In this action the prospective purchaser of a parcel of real estate in Andover (the locus) appeals from a judgment dismissing his action for specific performance of the purchase and sale agreement. The agreement (in which time was not expressed to be of the essence)
was executed on May 24, 1973; the date set for performance was on or before October 1, 1973. At the insistence of the plaintiff, the agreement was made contingent on "the approval of the site as a subdivision by the Planning Board and by The Board of Health and Hatch Act Approval." Having failed to obtain the specified approvals, the plaintiff was not prepared to close the deal on October 1. On October 2 the defendants notified the plaintiff that the agreement was terminated because of the plaintiff's failure to perform as agreed. As of October 1, the plaintiff had taken various preliminary steps which included an aerial topographical survey and percolation tests, and the planning board had, on September 15, 1973, endorsed a "Form A" plan of nine of the lots as not requiring subdivision approval. However, the plaintiff's preliminary plan with respect to the remainder of the locus was rejected by the planning board on October 23, 1973, with specific reasons listed for the rejection. The plaintiff did not submit a definitive plan until March 25, 1974. The board of health rejected this plan after a public hearing for failure to furnish results of percolation tests on each of the thirty-nine lots of the proposed subdivision, and on May 21, 1974, the planning board rejected this plan, again listing specific reasons for the rejection. The judge found that up to the time of the hearing in the Superior Court, September 19, 1974, the plaintiff had done nothing to remedy the deficiencies found by the planning board in the definitive plan. The plaintiff did not at any time request an extension of time for performance beyond October 1, 1973, nor did he waive the contingency clause of the contract. [Note 1] The defendants contemplated that papers would be passed approximately five months from the date of the execution of the agreement. At the time of the hearing in the Superior Court, sixteen months had elapsed since the date of the agreement and four months had passed following planning board disapproval. We believe that the trial judge was not "clearly erroneous" (Mass.R.Civ.P. 52[a], 365 Mass. 816 ) in finding that "more than a reasonable period of time" had elapsed for the plaintiff to obtain the approval required by the contingency clause of the agreement. Not having done so, the plaintiff is not now entitled to specific performance. Powers, Inc. v. Wayside, Inc. of Falmouth, 343 Mass. 686 , 690-693 (1962). Richardson v. Parker, 353 Mass. 764 (1968). Contrast Mansfield v. Wiles, 221 Mass. 75 , 83 (1915).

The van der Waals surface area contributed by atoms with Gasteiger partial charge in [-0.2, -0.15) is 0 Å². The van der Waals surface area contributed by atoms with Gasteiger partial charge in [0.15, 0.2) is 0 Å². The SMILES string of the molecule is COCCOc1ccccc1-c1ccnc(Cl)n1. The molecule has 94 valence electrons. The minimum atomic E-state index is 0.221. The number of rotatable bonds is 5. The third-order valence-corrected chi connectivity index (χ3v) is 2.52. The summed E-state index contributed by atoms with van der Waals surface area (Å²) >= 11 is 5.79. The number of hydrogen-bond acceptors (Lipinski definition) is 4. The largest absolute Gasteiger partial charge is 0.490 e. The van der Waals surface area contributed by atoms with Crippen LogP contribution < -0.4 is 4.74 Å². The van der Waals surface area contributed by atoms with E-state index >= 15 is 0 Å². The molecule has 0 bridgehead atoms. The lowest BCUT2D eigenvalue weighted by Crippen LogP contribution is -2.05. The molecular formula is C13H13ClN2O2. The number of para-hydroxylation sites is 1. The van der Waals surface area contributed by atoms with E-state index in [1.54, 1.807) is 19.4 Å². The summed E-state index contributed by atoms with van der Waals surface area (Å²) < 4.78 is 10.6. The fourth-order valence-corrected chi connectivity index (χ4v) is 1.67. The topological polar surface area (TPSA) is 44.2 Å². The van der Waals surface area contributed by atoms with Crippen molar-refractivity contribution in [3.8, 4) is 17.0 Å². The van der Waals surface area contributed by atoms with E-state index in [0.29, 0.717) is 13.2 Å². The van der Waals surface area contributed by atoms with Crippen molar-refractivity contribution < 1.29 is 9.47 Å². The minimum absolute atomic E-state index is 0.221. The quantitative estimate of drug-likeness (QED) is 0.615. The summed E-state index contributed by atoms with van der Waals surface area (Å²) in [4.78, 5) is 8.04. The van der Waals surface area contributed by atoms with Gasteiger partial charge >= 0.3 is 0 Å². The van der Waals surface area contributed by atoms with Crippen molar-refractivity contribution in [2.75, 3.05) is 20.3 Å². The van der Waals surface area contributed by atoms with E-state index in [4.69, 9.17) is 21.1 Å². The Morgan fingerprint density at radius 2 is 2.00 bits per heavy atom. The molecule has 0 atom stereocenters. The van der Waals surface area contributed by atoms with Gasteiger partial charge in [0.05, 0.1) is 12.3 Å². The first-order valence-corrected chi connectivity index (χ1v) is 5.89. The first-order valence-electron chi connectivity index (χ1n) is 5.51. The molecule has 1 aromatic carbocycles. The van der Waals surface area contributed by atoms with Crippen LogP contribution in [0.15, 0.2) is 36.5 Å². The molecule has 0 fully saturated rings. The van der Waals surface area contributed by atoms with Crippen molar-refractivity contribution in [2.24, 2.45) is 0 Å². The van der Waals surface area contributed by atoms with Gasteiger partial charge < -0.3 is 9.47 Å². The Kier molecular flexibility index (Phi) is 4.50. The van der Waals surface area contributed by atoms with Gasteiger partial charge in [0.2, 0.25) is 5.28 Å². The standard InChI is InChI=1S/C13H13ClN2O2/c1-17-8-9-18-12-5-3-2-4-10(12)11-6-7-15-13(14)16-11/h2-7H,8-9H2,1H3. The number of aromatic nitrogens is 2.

[Note 1] His complaint sought to have the defendants ordered to convey the locus "upon . . . [the plaintiff's] obtaining the approvals required" by the contingency clause.